PARENTS should think about the dangers of the internet if they give their children computers as presents this Christmas.

Highly-publicised cases have revealed that paedophiles log into chat rooms posing as children to groom youngsters for sex assaults.

Police have urged parents to take steps to prevent it happening from the moment the computer is linked to the world wide web.

West Yorkshire Police's Crime Reduction Officer Det Insp John Birkenshaw said: "Paedophile grooming is rare, but the fact is it does happen and parents should be aware of the dangers posed by the internet.

"Make sure the computer you are using is in a central area of your home where you can monitor it frequently. Establish age-appropriate ground rules, including time limits, acceptable areas to access and reasonable penalties such as denying internet access if the rules are broken."

He added: "Warn your child frequently about the dangers of the internet, just as you would warn them about the dangers of drugs and talking to strangers.

"Explain the importance of keeping personal information a secret including real names, home addresses and phone numbers."

He urged parents to be alert to signs of trouble such as their children overusing the computer or long distance calls appearing on the phone bill.

"If this happens, your child could be in contact with a stranger," he said.

He said children should only be allowed to meet other children they have contacted via the internet if both sets of parents talk to one another first and are there with them for the meeting.

Det Insp Birkenshaw added: "Report any inappropriate online activities - for example if you suspect an adult is trying to set up a meeting with your child - to the police.

"Report any online child pornography to your Internet Service Provider and to the Internet Watch Foundation.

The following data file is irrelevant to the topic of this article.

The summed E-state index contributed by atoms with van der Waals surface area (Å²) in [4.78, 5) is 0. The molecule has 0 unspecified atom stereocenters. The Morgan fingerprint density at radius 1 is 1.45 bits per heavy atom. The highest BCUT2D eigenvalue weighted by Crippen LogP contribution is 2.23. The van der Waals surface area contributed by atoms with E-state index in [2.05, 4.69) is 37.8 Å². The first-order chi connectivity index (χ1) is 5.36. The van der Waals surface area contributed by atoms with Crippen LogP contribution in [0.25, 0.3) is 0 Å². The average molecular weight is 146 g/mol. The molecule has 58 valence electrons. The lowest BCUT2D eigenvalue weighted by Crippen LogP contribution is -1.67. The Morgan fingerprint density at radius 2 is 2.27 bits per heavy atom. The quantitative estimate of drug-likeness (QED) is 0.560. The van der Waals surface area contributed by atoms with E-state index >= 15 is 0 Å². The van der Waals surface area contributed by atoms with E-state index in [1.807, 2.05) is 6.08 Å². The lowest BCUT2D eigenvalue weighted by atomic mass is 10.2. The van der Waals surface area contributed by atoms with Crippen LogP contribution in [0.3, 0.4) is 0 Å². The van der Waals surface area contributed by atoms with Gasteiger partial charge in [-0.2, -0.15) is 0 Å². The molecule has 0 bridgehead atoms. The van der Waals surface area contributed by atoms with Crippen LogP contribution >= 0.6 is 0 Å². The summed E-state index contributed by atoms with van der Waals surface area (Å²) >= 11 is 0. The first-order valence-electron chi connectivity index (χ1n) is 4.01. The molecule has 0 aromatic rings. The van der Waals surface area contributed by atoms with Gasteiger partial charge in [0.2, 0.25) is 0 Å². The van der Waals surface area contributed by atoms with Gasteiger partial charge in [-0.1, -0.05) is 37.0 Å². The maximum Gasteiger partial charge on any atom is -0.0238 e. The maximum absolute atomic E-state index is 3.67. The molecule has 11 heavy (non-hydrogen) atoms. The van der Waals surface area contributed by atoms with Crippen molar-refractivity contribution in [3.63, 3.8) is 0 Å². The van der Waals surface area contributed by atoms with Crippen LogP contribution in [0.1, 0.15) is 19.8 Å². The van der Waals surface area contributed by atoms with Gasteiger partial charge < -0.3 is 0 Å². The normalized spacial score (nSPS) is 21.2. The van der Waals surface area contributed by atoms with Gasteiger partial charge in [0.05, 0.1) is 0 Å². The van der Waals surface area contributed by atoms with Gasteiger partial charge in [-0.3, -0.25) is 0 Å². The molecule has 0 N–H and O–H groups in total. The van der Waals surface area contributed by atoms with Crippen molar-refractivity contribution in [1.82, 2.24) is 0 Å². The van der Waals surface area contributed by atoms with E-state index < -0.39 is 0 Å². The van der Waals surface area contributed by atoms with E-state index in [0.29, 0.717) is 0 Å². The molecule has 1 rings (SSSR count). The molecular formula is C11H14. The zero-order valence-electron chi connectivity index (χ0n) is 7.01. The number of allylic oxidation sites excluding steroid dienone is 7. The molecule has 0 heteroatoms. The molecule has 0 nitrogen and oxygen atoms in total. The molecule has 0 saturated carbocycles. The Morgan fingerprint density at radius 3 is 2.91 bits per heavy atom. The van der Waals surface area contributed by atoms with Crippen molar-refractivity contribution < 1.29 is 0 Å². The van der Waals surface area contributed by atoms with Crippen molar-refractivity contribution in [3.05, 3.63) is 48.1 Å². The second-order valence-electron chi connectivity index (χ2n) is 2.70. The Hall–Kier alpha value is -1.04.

"They pass on information to the police and their website,, gives advice on how to set up net nannies to ensure youngsters are not viewing unsuitable sites."

How Net Nanny works

EXAMINER Website Editor Paul Chan said: "Net Nanny -  - is just one of several `nanny' software packages that will log all internet activity undertaken on any machine it is installed on."

He said it gives parents close control over how the computer is used and will keep personal information safe by blocking the sending of phone numbers, credit cards, addresses and objectionable words in email and most chatrooms.

As with any Windows software you buy, you can install it by inserting the CD provided into your PC and following the on-screen instructions.

Paul added: "This system will also provide an updated list of approved and blacklisted sites free.

"While Net Nanny can't replace a vigilant parent as it can't spot or block everything, and it isn't the strictest of web-watching software packages on the market, it can make the task of policing the internet for children a little easier."

He added that major internet provider AOL has parental control software built into its programmes.